they had already started setting me up with dates for pre-surgical testing and surgery.

hold on, i said. i am OUT of here.

i personally had never had any beef with my uterous and actually felt quite fond (and remain quite fond) of it for some reason, so i left that hospital and found another doctor who did more ultrasounds and more testing and discovered that there were fibroids, yes, but they were not in any way shape or form the cause of my bleeding.

no. rather, a very simple blood test revealed that i was in menopause. extremely early onset menopause, but menopause nonetheless.

fortunately, i was able to tolerate the bleeding, which, obviously, eventually, stopped. i endured the hot flashes and other symptoms and got through them just fine and with no need for any kind of hormonal intervention.

and here i am six years later, uterous intact, for what that's worth: perhaps, mostly, the avoidance of major, totally unnecessary surgery (for me, i speak not to the pain and suffering of others in this regard).

for me, it seems, it's always Deja Vu All Over Again: Some Doctors are Lazy, Some Don't Know Shit or Give A Shit and The Others (Just) Might Have A Clue.

the trick is the find the latter.

anita said...

oh, and i guess this "fondness" for my uterous of which i speak might have something to do with what i saw my mother go through. after six full-term pregnancies, she experienced a prolapsed uterous and required a hysterectomy almost immediately after my youngest sister was born. i don't know if this is the case for all hysterectomies, but she was in a lot of pain for a pretty long time. plus, she was, i guess, one of those women who, after that particular surgery, felt in some way "different." that the way she felt about herself and her body had changed profoundly.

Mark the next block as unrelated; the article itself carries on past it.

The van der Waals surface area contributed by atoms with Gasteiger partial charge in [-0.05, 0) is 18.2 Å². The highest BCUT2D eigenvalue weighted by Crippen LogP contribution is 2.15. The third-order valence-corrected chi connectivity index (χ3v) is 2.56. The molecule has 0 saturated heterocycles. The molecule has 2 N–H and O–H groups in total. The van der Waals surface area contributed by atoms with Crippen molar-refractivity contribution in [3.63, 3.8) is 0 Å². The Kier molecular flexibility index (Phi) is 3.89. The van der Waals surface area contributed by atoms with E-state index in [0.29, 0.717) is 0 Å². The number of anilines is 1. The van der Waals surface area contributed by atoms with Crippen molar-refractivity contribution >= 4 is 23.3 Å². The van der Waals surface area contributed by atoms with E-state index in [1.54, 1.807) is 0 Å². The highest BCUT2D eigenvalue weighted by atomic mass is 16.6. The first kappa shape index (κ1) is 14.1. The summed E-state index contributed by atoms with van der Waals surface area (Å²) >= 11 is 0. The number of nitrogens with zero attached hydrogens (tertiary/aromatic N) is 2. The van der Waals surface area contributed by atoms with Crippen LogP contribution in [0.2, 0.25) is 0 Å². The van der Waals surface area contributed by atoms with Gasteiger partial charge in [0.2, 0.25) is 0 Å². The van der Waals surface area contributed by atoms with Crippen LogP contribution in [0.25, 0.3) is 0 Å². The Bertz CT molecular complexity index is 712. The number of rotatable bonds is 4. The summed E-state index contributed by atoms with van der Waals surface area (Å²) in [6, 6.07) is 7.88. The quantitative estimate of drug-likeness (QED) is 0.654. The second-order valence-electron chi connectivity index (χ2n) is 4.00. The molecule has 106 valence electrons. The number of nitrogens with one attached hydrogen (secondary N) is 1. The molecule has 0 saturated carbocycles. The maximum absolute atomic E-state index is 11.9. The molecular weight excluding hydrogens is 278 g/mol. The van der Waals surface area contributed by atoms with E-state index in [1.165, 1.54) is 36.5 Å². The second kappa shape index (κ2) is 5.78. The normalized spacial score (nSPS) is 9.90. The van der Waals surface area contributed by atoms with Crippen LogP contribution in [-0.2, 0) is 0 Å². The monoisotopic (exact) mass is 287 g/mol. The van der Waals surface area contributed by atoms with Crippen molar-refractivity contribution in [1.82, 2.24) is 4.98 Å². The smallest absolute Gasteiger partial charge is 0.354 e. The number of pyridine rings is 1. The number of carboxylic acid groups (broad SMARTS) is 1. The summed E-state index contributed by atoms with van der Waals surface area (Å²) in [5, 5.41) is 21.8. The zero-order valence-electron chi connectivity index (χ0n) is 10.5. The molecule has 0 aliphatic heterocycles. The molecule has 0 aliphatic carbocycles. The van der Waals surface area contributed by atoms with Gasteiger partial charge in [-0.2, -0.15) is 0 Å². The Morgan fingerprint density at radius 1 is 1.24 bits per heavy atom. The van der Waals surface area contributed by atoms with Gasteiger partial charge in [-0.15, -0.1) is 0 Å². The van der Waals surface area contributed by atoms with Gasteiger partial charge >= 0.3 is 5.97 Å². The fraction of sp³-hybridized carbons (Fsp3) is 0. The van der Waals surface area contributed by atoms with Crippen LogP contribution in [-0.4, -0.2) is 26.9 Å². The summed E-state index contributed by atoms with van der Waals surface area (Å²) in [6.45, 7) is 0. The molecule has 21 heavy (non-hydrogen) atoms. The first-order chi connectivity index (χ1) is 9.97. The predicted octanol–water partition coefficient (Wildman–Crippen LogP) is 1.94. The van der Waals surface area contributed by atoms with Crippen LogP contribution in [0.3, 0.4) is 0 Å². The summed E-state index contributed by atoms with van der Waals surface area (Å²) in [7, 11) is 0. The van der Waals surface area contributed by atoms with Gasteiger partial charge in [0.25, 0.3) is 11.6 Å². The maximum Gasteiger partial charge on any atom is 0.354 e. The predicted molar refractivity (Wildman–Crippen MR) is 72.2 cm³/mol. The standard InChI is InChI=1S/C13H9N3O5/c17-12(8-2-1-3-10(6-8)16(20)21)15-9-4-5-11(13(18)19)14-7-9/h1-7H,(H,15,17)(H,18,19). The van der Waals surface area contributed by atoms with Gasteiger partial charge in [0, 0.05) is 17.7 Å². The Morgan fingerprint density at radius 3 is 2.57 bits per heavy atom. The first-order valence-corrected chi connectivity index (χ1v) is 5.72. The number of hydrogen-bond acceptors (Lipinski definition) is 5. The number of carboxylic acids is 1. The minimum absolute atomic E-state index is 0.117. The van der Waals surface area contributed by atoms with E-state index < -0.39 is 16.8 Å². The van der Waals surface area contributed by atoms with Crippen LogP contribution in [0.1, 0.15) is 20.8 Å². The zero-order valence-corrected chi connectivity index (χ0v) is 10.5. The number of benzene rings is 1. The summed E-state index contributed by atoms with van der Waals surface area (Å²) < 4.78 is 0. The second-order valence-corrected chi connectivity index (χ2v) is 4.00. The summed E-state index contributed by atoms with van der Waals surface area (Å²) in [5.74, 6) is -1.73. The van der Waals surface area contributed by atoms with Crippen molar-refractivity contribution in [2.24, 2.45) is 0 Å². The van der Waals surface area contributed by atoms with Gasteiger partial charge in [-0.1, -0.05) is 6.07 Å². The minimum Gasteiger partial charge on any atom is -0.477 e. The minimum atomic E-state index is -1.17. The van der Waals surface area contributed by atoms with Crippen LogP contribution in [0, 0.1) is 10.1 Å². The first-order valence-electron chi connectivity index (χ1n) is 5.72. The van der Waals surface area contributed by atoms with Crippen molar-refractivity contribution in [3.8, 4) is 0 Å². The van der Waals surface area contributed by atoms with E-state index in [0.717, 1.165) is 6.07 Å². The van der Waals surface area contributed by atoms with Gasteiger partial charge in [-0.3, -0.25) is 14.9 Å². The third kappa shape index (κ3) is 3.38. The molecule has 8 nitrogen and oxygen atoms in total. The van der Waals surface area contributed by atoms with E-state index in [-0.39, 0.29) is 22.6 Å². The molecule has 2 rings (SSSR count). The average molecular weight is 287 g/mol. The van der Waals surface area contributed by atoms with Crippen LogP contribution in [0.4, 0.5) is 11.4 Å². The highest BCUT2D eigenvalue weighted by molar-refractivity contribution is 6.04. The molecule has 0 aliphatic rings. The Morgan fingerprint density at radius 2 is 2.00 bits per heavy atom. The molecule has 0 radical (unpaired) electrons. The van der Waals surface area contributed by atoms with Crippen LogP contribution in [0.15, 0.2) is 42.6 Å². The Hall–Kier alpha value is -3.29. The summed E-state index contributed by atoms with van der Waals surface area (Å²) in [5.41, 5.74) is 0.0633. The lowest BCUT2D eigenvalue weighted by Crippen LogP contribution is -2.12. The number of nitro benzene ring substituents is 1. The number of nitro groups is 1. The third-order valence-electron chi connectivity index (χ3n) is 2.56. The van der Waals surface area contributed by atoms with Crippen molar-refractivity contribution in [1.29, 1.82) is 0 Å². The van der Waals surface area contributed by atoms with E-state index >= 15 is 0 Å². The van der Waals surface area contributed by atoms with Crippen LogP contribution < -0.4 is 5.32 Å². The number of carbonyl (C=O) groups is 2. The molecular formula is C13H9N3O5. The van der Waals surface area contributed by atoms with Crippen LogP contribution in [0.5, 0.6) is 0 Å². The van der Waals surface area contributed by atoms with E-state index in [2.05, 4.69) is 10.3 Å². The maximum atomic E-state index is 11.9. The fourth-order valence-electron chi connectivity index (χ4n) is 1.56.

in hindsight, i'm not sure to what extent "we" can attribute those changes to the operation versus the stresses (both physical and emotional) of raising six young children, but in my mother's mind, it was real.

and so i walked out of that original doctor's office saying that that was not going to happen to me.

Utah Savage said...

Your mother's experience would, I imagine, color your sense of your uterus as something really important to your sense of yourself as a woman. And If I've read you right, your mother had a very hard time emotionally which had a big impact on you. Very complex, all of this.

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Pagan Sphinx said...

I'm struck by Anita's story. I would not be in a hurry myself to undergo surgery. I applaud your resolve to keep your uterus, Anita. Too many women are put under the knife uneccesarily by a medical system that is largely hostile to women. That goes for C-sections, too. I had one of those. I'm in no hurry to have anything removed, ever, unless it has cancer.